The maiden is the daughter of light. Upon her stands and rests the majestic splendour of kings, proud and delightful is her gaze,

she is radiant with shining beauty.

Her garments are like spring flowers,

a scent of sweet fragrance is diffused from them.

On her head dwells the king,

and he feeds with his own ambrosial food those who dwell

(under) him.

Truth rests upon her head.

She expresses joy by (the movement of) her feet.

Her mouth is open, and that becomingly,

+as (with it) she sings loud songs of praise.+

Thirty and two arethose who praise her.

Her tongue is like the curtain of the door,

which is flung back by those who enter in.

+Like steps her neck mounts up+,

which the first creator created.

Her two hands make signs and point to the land of the aeons.

Her fingers open the gates of the city.

Her bridal chamber is full of light,

breathing a scent of balsam and all sweet herbs,

it gives out a sweet smell of myrrh and aromatic leaves.

Within are strewn myrtle branches.

The entrances are adorned with reeds.

Her groomsmen keep her compassed about, seven in number,

whom she herself has chosen;

and her bridesmaids are seven,

who dance in rings before her.

Twelve are they in number who serve before her

and are subject to her.

They direct their gaze towards the bridegroom,

that they may be illuminated by the sight of him.

 

And for ever shall they be with him in that eternal joy.

And they shall be at that marriage

for which the prominent men assemble,

and linger over the feast,

of which the eternal ones are accounted worthy.

And they shall put on royal robes

and be arrayed in splendid garments.

And both shall be in joy and exultation,

and they shall glorify the Father of all,

whose proud light they received.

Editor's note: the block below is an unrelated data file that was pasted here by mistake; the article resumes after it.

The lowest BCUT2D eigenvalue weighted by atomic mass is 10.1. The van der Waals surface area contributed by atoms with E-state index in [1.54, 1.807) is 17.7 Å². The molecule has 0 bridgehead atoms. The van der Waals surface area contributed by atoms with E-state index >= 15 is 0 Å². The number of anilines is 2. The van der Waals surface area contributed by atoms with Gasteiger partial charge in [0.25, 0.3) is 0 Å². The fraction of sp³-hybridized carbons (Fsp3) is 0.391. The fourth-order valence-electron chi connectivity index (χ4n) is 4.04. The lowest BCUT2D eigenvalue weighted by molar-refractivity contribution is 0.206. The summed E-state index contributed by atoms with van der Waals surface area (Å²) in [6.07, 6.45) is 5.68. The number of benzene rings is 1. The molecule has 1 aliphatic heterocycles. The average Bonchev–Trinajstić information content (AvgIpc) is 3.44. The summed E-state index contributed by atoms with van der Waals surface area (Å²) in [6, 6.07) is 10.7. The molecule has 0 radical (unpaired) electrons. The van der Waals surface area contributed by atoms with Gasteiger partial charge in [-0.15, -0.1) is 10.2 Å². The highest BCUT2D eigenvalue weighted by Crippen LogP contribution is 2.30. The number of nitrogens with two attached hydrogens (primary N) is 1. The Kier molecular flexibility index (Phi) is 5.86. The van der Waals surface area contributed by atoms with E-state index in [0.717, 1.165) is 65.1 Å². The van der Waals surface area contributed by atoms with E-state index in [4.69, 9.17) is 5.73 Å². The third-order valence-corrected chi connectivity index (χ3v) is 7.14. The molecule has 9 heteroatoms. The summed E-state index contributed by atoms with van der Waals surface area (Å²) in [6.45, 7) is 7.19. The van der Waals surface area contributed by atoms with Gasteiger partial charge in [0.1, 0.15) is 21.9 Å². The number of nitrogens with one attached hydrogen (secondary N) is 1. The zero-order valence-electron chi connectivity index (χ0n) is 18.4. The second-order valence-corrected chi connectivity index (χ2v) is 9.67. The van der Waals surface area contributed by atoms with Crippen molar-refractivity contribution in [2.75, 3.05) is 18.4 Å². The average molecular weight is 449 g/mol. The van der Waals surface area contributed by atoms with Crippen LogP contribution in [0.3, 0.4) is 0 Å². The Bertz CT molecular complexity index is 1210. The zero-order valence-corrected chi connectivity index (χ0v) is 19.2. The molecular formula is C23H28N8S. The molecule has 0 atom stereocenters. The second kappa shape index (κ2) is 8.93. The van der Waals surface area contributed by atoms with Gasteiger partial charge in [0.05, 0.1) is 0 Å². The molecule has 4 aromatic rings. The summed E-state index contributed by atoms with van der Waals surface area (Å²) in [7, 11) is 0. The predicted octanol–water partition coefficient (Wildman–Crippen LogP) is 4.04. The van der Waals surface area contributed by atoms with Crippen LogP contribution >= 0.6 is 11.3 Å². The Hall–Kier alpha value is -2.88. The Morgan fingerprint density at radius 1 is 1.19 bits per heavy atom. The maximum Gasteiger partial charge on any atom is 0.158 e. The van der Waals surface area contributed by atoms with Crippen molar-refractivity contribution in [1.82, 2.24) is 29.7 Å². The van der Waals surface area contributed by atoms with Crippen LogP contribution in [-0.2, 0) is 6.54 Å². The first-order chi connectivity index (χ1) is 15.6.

And they have been illuminated by the gaze of their Lord,

whose ambrosial food they received,

which remains in them undiminished.

They drank too of the wine,

which stirs in them neither thirst nor desire.

They glorified and praised with the living Spirit,

the father of truth and the mother of wisdom.

 

–The Acts of Thomas

 

The above is found in the Acts of Thomas. Arguably it is based upon Syrian Wedding songs (bride and bridegroom are a royal couple, the throne is an overturned sled etc.)  This is a sacred Gnostic wedding.  We can see the allusions of ‘daughter of light’ which reinforce that this is indeed a sacred act.  The bride is of course Sophia, just like the imagery found in Exegesis of the Soul, she is decorated and waits for her twin and savior. 

 

The Hymn also promises that all who are liberated will be able to participate in the wedding feast.  There arguably are allusions to future consummations, when all have returned to their origin (cf. Irenaeus, Haer. I30,14).

 

 

“If, therefore, I do anything or think anything or say anything or know
anything that is not purely for the love of God, it cannot give me
peace, or rest, or fulfillment, or joy.”

 

–Thomas Merton

 

 

“Basic to mystic awareness is the claim that attitudinal purification is necessary for right perception. What one knows is closely related to how one knows. To see beyond the apparent, or superficial world means a change in the mechanism of apprehension.”

 

 

– F.J. Streng (in “Mysticism and Phylosophical Analysis” by S.T. Katz)

 

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